Tip 9: Try smoothie bowls. This isn’t a direct means of having the child eat the whole food, but it is still a way to introduce flavours and increase a child’s intake of new foods. Trying a green smoothie bowl may help the child feel more comfortable to try other green foods.

Tip 10: Last but not least, realize that every child will have a few “I don’t like foods”. I know I do and you likely do as well. Just keep offering all foods and over time it will become obvious which ones are starting to stick and while ones may be “off the table”.

So, in summary…we are looking to offer veggies at times when are children are most hungry; avoid taking up space with “filler foods”; involve children in meal prep; keep meal times low stress and focus on the bigger picture; offer all members at the table the same foods (no short order cook); and last but not least lead by example. And please…DON’T GIVE UP…you are doing a great job!

I hope that his is helpful for you. As always, feel free to ask any questions in the comment section or on my Instagram page.

Until next time…stay healthy!

 

Go Green!

Well it’s St. Patrick’s Day and to an RD, that means all great green foods come to mind. Move over green beer! We have SO much more to offer the body. And not just on March 17th….EVERY DAY!!!!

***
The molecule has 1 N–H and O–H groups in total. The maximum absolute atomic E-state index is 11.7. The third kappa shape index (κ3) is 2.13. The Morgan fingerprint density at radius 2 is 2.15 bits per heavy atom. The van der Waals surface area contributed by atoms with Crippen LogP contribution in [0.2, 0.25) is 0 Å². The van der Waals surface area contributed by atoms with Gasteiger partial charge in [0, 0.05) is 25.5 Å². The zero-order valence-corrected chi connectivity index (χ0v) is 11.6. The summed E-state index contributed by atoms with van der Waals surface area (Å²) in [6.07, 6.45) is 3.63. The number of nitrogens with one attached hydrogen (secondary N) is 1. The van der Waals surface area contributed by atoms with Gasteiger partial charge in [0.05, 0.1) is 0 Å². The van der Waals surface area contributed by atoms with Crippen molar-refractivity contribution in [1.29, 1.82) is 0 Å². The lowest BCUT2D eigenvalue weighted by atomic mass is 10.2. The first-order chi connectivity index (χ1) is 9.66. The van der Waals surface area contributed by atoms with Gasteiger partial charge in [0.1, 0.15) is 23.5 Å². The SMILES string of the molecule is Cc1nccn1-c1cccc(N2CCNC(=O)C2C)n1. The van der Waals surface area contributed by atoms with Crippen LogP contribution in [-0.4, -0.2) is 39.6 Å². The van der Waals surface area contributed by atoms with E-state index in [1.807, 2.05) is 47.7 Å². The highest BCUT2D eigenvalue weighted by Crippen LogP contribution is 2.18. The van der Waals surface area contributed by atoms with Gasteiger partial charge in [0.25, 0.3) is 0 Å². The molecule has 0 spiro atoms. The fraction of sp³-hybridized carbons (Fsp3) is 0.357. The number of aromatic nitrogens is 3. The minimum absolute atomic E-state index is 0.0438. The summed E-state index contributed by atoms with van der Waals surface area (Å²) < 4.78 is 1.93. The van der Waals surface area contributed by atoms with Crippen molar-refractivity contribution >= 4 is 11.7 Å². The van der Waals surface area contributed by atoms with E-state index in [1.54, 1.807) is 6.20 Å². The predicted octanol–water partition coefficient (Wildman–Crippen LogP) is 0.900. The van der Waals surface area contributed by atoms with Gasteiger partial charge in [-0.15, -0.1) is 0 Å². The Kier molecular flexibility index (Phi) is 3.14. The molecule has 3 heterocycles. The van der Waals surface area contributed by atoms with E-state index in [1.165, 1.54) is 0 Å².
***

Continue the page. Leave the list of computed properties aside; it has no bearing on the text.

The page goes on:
Here are 10 green foods that I would encourage you to have on your weekly grocery list and some fun suggestions on how to incorporate them into your intake.

Spinach, Kale, and other dark leafy greens are great as a salad base, wrap filler, and smoothie booster. These power foods are packed with nutrients including iron and fibre. While they are incredibly high in nutrient density, they are low in caloric density. Try to have at least two handfuls each day!

 

Broccoli is amazing steamed, stir fried, roasted, or chopped on a salad. Don’t really like the flavour? Try topping with  squeezed lemon, olive oil, or a little grated cheese. Broccoli is a great source of calcium and fibre among other nutrients and is an easy one for kids to dip so a welcome addition to everyone’s snack or meal plate!